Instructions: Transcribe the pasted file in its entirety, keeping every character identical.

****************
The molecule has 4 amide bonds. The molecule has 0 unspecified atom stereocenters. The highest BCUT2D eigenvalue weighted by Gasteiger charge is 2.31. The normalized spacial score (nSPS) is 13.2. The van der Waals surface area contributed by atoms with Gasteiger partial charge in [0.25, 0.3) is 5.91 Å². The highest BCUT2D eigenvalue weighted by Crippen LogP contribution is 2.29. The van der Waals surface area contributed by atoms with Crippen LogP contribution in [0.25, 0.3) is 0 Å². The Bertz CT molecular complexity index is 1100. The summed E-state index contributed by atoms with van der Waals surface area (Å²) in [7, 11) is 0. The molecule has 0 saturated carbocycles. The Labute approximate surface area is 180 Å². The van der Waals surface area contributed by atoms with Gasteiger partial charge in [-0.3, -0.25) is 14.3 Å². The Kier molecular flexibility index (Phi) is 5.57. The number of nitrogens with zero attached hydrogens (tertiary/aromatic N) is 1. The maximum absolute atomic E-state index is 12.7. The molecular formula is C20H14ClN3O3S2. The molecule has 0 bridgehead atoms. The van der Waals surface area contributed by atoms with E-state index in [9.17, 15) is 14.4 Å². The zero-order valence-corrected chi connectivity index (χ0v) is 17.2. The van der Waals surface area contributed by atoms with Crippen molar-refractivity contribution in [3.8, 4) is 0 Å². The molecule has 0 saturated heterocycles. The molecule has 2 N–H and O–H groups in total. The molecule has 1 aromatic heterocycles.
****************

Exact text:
The molecule has 4 amide bonds. The molecule has 0 unspecified atom stereocenters. The highest BCUT2D eigenvalue weighted by Gasteiger charge is 2.31. The normalized spacial score (nSPS) is 13.2. The van der Waals surface area contributed by atoms with Gasteiger partial charge in [0.25, 0.3) is 5.91 Å². The highest BCUT2D eigenvalue weighted by Crippen LogP contribution is 2.29. The van der Waals surface area contributed by atoms with Crippen LogP contribution in [0.25, 0.3) is 0 Å². The Bertz CT molecular complexity index is 1100. The summed E-state index contributed by atoms with van der Waals surface area (Å²) in [7, 11) is 0. The molecule has 0 saturated carbocycles. The Labute approximate surface area is 180 Å². The van der Waals surface area contributed by atoms with Gasteiger partial charge in [-0.3, -0.25) is 14.3 Å². The Kier molecular flexibility index (Phi) is 5.57. The number of nitrogens with zero attached hydrogens (tertiary/aromatic N) is 1. The maximum absolute atomic E-state index is 12.7. The molecular formula is C20H14ClN3O3S2. The molecule has 0 bridgehead atoms. The van der Waals surface area contributed by atoms with E-state index in [9.17, 15) is 14.4 Å². The zero-order valence-corrected chi connectivity index (χ0v) is 17.2. The van der Waals surface area contributed by atoms with Crippen molar-refractivity contribution in [3.8, 4) is 0 Å². The molecule has 0 saturated heterocycles. The molecule has 2 N–H and O–H groups in total. The molecule has 1 aromatic heterocycles.